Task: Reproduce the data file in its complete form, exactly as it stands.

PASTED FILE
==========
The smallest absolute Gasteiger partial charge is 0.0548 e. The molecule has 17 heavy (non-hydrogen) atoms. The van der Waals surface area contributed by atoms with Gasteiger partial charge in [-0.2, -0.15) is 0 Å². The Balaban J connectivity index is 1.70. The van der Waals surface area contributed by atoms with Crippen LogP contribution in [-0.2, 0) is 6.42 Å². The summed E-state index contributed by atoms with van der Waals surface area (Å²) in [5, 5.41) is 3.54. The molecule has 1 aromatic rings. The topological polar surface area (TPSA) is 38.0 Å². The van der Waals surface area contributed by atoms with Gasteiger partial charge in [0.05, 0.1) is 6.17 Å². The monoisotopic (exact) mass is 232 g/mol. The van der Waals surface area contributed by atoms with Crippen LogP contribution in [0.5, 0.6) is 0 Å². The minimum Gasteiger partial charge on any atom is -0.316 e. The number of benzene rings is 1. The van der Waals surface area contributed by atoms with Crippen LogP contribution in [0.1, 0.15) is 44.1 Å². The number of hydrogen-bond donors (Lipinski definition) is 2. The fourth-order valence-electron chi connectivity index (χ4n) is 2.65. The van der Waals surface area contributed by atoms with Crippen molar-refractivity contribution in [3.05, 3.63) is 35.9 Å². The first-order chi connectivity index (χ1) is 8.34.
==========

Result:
The smallest absolute Gasteiger partial charge is 0.0548 e. The molecule has 17 heavy (non-hydrogen) atoms. The van der Waals surface area contributed by atoms with Gasteiger partial charge in [-0.2, -0.15) is 0 Å². The Balaban J connectivity index is 1.70. The van der Waals surface area contributed by atoms with Crippen LogP contribution in [-0.2, 0) is 6.42 Å². The summed E-state index contributed by atoms with van der Waals surface area (Å²) in [5, 5.41) is 3.54. The molecule has 1 aromatic rings. The topological polar surface area (TPSA) is 38.0 Å². The van der Waals surface area contributed by atoms with Gasteiger partial charge in [0.05, 0.1) is 6.17 Å². The monoisotopic (exact) mass is 232 g/mol. The van der Waals surface area contributed by atoms with Crippen LogP contribution in [0.5, 0.6) is 0 Å². The minimum Gasteiger partial charge on any atom is -0.316 e. The number of benzene rings is 1. The van der Waals surface area contributed by atoms with Crippen LogP contribution in [0.1, 0.15) is 44.1 Å². The number of hydrogen-bond donors (Lipinski definition) is 2. The fourth-order valence-electron chi connectivity index (χ4n) is 2.65. The van der Waals surface area contributed by atoms with Crippen molar-refractivity contribution in [3.05, 3.63) is 35.9 Å². The first-order chi connectivity index (χ1) is 8.34.